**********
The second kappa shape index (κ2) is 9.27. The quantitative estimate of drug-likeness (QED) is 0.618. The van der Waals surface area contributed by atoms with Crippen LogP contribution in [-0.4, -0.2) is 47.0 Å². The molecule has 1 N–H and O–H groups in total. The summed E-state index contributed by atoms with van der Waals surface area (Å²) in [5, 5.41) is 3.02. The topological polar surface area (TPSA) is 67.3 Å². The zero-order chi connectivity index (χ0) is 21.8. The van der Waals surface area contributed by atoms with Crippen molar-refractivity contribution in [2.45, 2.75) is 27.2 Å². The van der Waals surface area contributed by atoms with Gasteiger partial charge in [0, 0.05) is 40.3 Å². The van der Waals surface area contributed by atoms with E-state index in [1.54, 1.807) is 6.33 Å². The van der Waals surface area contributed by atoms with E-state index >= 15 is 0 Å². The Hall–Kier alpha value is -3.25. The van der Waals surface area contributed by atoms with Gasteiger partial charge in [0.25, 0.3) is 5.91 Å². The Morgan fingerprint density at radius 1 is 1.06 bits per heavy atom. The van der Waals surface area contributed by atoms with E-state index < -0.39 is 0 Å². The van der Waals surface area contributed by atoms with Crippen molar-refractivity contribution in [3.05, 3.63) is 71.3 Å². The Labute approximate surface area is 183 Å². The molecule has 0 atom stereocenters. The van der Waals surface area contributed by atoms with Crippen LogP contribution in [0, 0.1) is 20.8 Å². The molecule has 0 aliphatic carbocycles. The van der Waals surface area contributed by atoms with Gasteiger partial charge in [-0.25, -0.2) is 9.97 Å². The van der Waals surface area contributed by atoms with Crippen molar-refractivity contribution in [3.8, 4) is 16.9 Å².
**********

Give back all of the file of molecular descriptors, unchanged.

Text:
The second kappa shape index (κ2) is 9.27. The quantitative estimate of drug-likeness (QED) is 0.618. The van der Waals surface area contributed by atoms with Crippen LogP contribution in [-0.4, -0.2) is 47.0 Å². The molecule has 1 N–H and O–H groups in total. The summed E-state index contributed by atoms with van der Waals surface area (Å²) in [5, 5.41) is 3.02. The topological polar surface area (TPSA) is 67.3 Å². The zero-order chi connectivity index (χ0) is 21.8. The van der Waals surface area contributed by atoms with Crippen molar-refractivity contribution in [2.45, 2.75) is 27.2 Å². The van der Waals surface area contributed by atoms with Gasteiger partial charge in [0, 0.05) is 40.3 Å². The van der Waals surface area contributed by atoms with E-state index in [1.54, 1.807) is 6.33 Å². The van der Waals surface area contributed by atoms with E-state index >= 15 is 0 Å². The Hall–Kier alpha value is -3.25. The van der Waals surface area contributed by atoms with Gasteiger partial charge in [0.25, 0.3) is 5.91 Å². The Morgan fingerprint density at radius 1 is 1.06 bits per heavy atom. The van der Waals surface area contributed by atoms with E-state index < -0.39 is 0 Å². The van der Waals surface area contributed by atoms with Crippen molar-refractivity contribution in [3.05, 3.63) is 71.3 Å². The Labute approximate surface area is 183 Å². The molecule has 0 atom stereocenters. The van der Waals surface area contributed by atoms with Crippen LogP contribution in [0, 0.1) is 20.8 Å². The molecule has 0 aliphatic carbocycles. The van der Waals surface area contributed by atoms with Gasteiger partial charge in [-0.25, -0.2) is 9.97 Å². The van der Waals surface area contributed by atoms with Crippen molar-refractivity contribution in [3.8, 4) is 16.9 Å².